Batman: The Animated Series largely owes its success to Kevin Conroy’s unmatched performance as the titular Caped Crusader. However, Mark Hamill’s Joker was just as vital to the show’s high status. Conroy and Hamill’s definitive takes on their respective characters made them one of the most iconic pairings in the history of animation. Unfortunately, their collaborative journey reached a sad conclusion last fall when Conroy passed away at the age of 66. And this has given Hamill pause about reprising his own role as the Clown Prince of Crime in future productions, suggesting that his time as the character has come to an end.
Hamill made his thoughts known while addressing the loss of Conroy in the latest issue of Empire (via Screen Rant). To be fair, his comments don’t read like he’s officially announcing his retirement. But he still doesn’t sound too keen on revisiting the DC Universe if Conroy isn’t tagging along.
“They would call and say, ‘They want you to do the Joker,’” explained Hamill. “And my only question was, ‘Is Kevin Batman?’ If they said yes, I would say, ‘I’m in.’ We were like partners. We were like Laurel and Hardy. Without Kevin there, there doesn’t seem to be a Batman for me.”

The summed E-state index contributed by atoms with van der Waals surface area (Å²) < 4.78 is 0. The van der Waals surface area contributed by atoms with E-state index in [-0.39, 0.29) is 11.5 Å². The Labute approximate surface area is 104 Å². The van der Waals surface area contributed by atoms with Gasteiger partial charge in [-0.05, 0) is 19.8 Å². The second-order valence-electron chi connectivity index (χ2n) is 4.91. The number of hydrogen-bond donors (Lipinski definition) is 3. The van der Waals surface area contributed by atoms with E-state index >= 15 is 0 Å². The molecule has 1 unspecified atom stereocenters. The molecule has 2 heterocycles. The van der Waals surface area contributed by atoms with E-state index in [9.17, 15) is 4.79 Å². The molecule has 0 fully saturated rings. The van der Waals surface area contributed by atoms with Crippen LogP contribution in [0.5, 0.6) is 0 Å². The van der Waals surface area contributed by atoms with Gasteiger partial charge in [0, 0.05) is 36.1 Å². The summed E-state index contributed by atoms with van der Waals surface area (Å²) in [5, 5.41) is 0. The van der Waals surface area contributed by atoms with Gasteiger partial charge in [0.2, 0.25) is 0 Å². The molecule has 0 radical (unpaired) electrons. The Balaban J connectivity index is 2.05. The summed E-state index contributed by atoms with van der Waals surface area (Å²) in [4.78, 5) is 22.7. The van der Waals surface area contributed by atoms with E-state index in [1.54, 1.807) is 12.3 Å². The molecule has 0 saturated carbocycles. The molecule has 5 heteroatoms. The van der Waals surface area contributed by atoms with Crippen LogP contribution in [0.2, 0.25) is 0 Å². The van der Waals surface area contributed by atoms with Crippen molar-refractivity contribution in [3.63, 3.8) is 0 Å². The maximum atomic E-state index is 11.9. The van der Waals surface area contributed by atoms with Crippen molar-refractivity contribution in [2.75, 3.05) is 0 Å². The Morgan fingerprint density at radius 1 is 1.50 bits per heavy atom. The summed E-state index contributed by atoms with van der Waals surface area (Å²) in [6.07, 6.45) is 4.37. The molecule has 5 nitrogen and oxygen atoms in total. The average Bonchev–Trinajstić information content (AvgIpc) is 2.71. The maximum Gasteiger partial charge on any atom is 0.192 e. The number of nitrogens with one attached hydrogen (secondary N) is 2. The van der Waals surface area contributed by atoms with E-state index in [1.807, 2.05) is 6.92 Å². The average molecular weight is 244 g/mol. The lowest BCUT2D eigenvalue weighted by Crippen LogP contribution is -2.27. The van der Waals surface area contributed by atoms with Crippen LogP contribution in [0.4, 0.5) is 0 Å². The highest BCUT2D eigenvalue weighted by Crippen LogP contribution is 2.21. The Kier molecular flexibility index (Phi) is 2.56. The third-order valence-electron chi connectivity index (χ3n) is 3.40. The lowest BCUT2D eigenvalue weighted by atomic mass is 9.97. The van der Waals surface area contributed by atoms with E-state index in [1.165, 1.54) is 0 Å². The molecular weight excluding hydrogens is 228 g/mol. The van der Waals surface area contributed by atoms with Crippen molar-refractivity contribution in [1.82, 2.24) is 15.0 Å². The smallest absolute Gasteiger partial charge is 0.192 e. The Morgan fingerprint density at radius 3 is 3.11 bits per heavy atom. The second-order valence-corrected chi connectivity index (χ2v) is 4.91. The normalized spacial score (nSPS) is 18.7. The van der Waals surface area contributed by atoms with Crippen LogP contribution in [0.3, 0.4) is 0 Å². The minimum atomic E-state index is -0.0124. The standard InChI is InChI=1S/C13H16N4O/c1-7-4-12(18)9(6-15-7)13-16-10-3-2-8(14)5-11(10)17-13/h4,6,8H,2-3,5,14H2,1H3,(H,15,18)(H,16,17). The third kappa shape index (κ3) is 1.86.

As far as we can tell, the only instance of Hamill voicing The Joker in a project that didn’t involve Conroy’s Batman was The WB’s short-lived Birds of Prey series, where he made a brief vocal cameo as the villain in the show’s 2002 pilot episode. Other than this, Conroy was there with him every step of the way for 30 years, starting with their time together on Batman: The Animated Series in 1992 all the way up to more recent titles like Justice League Action and Rocksteady’s Arkham video games.
Shortly after Conroy’s passing, the developers behind Suicide Squad: Kill the Justice League confirmed that the upcoming video game marks his final voiceover performance as Batman. The studio has yet to announce if Hamill’s character will appear in the game as well. But seeing as how the game takes place in the same universe as the Arkham trilogy, which killed off The Joker in 2011’s Batman: Arkham City (and subsequently brought him back as a hallucination in 2015’s Batman: Arkham Knight), Hamill may not have gotten the chance to join his old friend in the recording booth one last time.
How do you feel about Hamill stepping away from his role as The Joker? Let us know in the comment section below!
Recommended Reading: Batman: The Animated Series: The Phantom City Creative Collection
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